- In November 2017, Anita Gurumurthy was invited to be a part of the panel discussion ‘Is Digital India a country for women?’ at the Beyond Borders conference organized by Women’s Education Project (India), to foster partnering and exchange of strategies, programs, and resources among NGOs, social enterprises, CSRs, foundations and individuals committed to advancing the lives of girls and women.
- In March 2018, on the occasion of International Women’s Day, Anita Gurumurthy was invited by the Centre for Policy Studies, IIT Bombay, to deliver a lecture at the dialogue on ‘Women and Work’.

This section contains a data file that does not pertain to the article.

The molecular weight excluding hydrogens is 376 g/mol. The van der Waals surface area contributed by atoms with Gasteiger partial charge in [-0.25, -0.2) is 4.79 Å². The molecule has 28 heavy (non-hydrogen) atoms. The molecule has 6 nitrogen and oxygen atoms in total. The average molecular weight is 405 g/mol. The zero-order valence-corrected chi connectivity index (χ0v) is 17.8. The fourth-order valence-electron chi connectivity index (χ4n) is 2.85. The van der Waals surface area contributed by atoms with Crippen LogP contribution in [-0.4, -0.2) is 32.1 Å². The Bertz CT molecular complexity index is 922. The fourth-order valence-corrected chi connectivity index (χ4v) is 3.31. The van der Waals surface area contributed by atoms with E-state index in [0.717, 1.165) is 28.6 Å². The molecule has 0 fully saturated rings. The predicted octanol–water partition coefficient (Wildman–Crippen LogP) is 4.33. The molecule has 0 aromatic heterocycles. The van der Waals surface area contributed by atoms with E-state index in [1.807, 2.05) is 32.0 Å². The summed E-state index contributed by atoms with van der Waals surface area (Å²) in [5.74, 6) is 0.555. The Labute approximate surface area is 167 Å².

Plans for 2018-19
We will initiate the next phase of our research study on gender-based cyber violence, with support from the Web Foundation. We are also entering into a collaboration with DAWN (Development Alternatives with Women for a New Era network) to produce issue papers on women’s rights in a transforming digital context. We seek to develop and disseminate Southern feminist perspectives on the politics of data, through this collaboration. Meanwhile, we will continue our engagement with UN and also take our analysis to new forums like the WTO to enable multiple constituencies to grasp challenges and opportunities for gender justice in the current juncture. We are forging linkages with the ‘Gender and Trade Coalition’ in this regard.